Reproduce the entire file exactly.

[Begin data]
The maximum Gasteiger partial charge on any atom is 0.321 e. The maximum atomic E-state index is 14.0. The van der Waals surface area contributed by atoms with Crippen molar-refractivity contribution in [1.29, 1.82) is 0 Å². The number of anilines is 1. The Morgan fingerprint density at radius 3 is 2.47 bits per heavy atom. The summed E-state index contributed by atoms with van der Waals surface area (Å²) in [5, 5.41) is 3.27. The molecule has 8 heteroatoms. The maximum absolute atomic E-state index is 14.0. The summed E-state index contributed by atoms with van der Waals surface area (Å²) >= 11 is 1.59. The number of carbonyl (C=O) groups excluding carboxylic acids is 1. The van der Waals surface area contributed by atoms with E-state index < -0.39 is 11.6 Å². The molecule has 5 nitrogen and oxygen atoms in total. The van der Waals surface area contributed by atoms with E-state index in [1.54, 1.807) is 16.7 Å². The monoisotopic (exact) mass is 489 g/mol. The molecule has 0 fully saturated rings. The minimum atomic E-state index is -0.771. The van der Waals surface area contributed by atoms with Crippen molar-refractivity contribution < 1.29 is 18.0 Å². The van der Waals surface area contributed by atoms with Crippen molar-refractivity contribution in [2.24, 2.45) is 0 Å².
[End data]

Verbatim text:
The maximum Gasteiger partial charge on any atom is 0.321 e. The maximum atomic E-state index is 14.0. The van der Waals surface area contributed by atoms with Crippen molar-refractivity contribution in [1.29, 1.82) is 0 Å². The number of anilines is 1. The Morgan fingerprint density at radius 3 is 2.47 bits per heavy atom. The summed E-state index contributed by atoms with van der Waals surface area (Å²) in [5, 5.41) is 3.27. The molecule has 8 heteroatoms. The maximum absolute atomic E-state index is 14.0. The summed E-state index contributed by atoms with van der Waals surface area (Å²) >= 11 is 1.59. The number of carbonyl (C=O) groups excluding carboxylic acids is 1. The van der Waals surface area contributed by atoms with E-state index < -0.39 is 11.6 Å². The molecule has 5 nitrogen and oxygen atoms in total. The van der Waals surface area contributed by atoms with E-state index in [1.54, 1.807) is 16.7 Å². The monoisotopic (exact) mass is 489 g/mol. The molecule has 0 fully saturated rings. The minimum atomic E-state index is -0.771. The van der Waals surface area contributed by atoms with Crippen molar-refractivity contribution < 1.29 is 18.0 Å². The van der Waals surface area contributed by atoms with Crippen molar-refractivity contribution in [2.24, 2.45) is 0 Å².